Another Stanley Bedrock – a #605

August 22, 2008

I have not been posting regularly – so to all of my 3 or so readers out there, my apologies. I’m going to make more of a routine of posting and less of a routine of repeatedly rewriting posts to the point where they never actually get posted. I am up to 15 unpublished drafts. Enough on that for now though.

I have almost completely sworn off yard-sales and flea markets. The urge is there, but I have been able to restrain myself. Mostly.

Anyway about a month ago, after doing the Saturday running-around/shopping routine, I passed these two gentlemen packing up what had been a huge tool yard sale. I couldn’t help myself.  Besides it was 2:00 in the afternoon – it was safe…what could possibly be left which was worth buying?

I recognized one of the men as a picker that I used to see all the time when I was really yardsale-sick. He’s the guy who always manages to get to a yard sale about 2 minutes before you. The guy who you see putting the box of hand-planes into his trunk just as you pull up to the sale.

Stanley #10 Rabbet Plane

Stanley #10 Rabbet Plane

Anyway there were still some fantastic tools. An early Stanley #10 caught my eye right away – the #10 is basically a open sided rabbeting version of a #5. The blade was worn to a nub and the price was a bit too rich for me (70$). I briefly entertained a fantasy of having a new blade made. Fortunately, I sobered up. I really wasn’t planning on making any timber frame buildings soon and all of my massive rabbeting needs (so far) have been satisfied by my Stanley #190.

I bought a couple of newer #3 planes with decent parts. I got a nearly mint Millers Falls iron hand drill, and as an afterthought – I asked about a Bedrock.

stanley bedrock 605

Presenting...Stanley Bedrock #605

“A user”?  the man asked.

“Yeah nothing pretty, I want to actually to plane with it.”

He walked into his house. A minute later he brought out a flat side #605 with a round chip near the back. Beautiful wood, clean sweetheart cutter, with plain “Stanley” cap, decent Japanning. I tapped on the sole, it didn’t have any structural cracks.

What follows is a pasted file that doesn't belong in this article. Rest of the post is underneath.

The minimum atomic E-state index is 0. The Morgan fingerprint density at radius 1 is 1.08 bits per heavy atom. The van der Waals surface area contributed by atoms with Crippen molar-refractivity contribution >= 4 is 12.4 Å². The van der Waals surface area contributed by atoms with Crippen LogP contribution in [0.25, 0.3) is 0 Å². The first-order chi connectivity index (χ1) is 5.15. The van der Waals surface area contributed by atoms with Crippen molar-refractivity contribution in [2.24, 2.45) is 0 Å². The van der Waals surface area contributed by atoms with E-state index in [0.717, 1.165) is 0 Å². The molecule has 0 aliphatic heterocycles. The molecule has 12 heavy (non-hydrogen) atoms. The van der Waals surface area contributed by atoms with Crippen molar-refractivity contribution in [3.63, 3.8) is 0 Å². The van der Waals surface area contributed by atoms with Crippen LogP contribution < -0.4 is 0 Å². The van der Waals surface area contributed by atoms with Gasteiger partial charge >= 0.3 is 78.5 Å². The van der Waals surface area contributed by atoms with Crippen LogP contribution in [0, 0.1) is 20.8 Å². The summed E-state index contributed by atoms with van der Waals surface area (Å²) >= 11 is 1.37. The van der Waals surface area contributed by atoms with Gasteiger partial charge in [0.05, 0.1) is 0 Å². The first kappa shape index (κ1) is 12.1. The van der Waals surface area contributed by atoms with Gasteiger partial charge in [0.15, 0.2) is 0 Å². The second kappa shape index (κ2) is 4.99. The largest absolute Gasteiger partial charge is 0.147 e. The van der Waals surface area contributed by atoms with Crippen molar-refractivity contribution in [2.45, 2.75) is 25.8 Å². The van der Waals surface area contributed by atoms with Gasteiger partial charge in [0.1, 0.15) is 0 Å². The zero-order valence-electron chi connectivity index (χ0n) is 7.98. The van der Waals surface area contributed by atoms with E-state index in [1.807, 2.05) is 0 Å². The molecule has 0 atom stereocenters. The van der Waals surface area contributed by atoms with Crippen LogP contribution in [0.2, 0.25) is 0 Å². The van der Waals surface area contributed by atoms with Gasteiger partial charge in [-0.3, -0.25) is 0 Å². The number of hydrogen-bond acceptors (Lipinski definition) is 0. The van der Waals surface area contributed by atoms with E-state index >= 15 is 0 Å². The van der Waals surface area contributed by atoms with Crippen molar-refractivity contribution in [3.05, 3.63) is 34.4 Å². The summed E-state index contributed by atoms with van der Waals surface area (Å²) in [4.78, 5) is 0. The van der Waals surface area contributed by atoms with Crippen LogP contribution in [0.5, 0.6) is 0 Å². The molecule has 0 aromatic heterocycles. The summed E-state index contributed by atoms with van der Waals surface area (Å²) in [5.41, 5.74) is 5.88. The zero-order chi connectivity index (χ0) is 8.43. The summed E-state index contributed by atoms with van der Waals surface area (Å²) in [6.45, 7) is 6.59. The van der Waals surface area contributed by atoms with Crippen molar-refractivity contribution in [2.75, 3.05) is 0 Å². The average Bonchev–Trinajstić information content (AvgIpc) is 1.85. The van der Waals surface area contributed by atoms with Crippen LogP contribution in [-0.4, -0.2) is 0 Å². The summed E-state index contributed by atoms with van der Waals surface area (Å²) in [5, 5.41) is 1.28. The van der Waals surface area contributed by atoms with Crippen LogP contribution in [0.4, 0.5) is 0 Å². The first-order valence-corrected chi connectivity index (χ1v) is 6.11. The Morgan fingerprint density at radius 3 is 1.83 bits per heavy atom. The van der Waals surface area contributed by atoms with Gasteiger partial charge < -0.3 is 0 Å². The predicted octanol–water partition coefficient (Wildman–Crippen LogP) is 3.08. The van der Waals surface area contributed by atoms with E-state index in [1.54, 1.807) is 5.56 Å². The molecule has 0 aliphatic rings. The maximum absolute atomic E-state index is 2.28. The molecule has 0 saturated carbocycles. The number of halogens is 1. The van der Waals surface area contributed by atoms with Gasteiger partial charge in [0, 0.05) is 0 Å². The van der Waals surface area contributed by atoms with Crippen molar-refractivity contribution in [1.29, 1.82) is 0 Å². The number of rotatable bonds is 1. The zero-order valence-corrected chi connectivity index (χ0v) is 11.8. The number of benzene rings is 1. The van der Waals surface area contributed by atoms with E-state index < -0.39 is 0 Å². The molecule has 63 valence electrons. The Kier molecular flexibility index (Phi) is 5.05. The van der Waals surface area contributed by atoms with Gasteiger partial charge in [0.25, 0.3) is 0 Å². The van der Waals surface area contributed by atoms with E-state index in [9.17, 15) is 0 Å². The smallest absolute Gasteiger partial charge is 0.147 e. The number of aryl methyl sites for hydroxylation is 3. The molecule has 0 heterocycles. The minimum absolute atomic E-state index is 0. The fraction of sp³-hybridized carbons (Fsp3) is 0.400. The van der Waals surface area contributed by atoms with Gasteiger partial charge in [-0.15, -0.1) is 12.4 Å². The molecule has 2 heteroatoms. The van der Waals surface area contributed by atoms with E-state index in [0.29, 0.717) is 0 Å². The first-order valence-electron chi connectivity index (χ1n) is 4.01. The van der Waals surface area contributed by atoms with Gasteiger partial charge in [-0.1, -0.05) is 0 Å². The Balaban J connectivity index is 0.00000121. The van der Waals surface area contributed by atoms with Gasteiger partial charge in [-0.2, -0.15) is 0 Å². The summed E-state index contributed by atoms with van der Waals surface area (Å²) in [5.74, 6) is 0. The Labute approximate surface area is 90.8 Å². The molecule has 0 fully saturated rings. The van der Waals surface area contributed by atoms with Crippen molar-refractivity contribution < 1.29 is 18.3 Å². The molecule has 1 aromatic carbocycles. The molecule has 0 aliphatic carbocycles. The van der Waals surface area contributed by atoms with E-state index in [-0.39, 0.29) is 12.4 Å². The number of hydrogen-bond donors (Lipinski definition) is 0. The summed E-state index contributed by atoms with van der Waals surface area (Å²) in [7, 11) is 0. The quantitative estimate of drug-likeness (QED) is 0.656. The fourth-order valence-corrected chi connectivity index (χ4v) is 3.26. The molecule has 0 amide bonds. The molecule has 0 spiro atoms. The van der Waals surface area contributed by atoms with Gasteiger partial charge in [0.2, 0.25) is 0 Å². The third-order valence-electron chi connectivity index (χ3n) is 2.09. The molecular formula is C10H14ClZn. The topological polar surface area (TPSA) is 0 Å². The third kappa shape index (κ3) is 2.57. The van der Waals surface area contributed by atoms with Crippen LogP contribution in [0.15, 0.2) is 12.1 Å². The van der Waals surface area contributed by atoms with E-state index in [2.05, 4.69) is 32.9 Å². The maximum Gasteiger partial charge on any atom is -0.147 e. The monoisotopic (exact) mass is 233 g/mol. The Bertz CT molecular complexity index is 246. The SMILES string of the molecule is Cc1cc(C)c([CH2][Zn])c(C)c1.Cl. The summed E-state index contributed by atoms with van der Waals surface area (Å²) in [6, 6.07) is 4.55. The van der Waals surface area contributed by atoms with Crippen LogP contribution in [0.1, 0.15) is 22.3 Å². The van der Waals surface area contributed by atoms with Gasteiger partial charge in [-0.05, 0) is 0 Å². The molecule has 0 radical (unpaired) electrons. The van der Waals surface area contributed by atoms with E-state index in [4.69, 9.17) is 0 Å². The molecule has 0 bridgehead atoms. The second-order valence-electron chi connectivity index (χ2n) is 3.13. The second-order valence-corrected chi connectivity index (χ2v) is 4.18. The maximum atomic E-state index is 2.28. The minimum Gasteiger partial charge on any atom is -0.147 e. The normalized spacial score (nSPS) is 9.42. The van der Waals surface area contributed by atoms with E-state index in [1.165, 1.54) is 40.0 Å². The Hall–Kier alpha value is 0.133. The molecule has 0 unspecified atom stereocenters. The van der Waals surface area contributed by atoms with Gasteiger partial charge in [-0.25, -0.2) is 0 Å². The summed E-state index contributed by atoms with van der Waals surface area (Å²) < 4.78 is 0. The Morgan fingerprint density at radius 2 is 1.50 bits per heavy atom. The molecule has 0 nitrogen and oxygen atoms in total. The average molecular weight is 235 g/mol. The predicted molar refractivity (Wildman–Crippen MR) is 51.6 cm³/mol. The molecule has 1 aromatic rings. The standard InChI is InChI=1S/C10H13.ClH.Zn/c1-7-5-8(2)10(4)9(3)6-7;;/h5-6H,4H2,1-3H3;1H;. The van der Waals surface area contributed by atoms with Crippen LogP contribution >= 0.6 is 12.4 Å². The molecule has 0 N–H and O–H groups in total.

“Exactly…so how much do you want for this”?

I bought it for 35 bucks which seemed fair. So for $50, I bought the two #3 planes the Millers Falls hand drill and the Bedrock #605

Three screws total to adjust mouth

Three Screws Total to Adjust Mouth

The Bedrock cleaned up nicely. I switched my Hock cutter from my “old faithful” #5 and gave her the sweetheart cutter. With the Hock cutter installed, the Bedrock plane cuts like a dream. But my plain-Jane #5 also cut like a dream with the Hock blade.

I guess I am still in the break-in period. After my experience with the 605 1/2 – I am not sure that there is any Bedrock “magic” out there.  Bedrocks are definitely a little bit better plane. They are definitely more adjustable, but does any of that really matter?  When is the last time that you tried to adjust the mouth on a two-handed plane? In my case…almost never. Is that extra margin of adjustability going to offer you the piece of mind needed to start hacking into that nice piece of birds eye maple with a hand plane?? rather than a scraper?? Im not so sure.

Chip isn't structural

The Chip Isn't Structural

So…is the Bedrock design worth paying the extra $$ that the name usually commands? Offhand, I’d say no. If you can get a Bedrock pattern plane for the price of a Bailey pattern plane, then by all means, do so. If you need to shell out a significant premium to get the Bedrock pattern, then you might want to think about getting a Lie Nielson. If you actually want to use the plane and the ancient Bedrock you are eyeing is roughly the same price as a new Lie Nielson – don’t be a fool. The cutters on the Nielson planes are thicker and more solid than anything Stanley ever used.

All Hail the Grand Poobah! - sort of, anyway.

All Hail the Grand Poobah! - err...sort of.

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2 Responses to “Another Stanley Bedrock – a #605”

  1. Keith Says:

    Why can’t I ever find these deals at garage sales? Keith (www.woodtreks.com)

  2. shinoteabowl Says:

    Hi Keith!

    Nice site you have! I’m still going through, but so far it’s great. Very nice!

    Yardsale Zen? Start out at 7:00 AM no matter what. Look where older home-owners live. Generally the outskirts of affluent towns are great. Always ask for what isn’t there (ie tools). Always be friendly and genuine – professional yard-sale pickers can be slimy jerks and yard sale sellers generally want to find good homes for their unused treasures – especially the treasures which they leave in the basement (which you ask for). If you throw eggs, you won’t get the candy.

    -Peter


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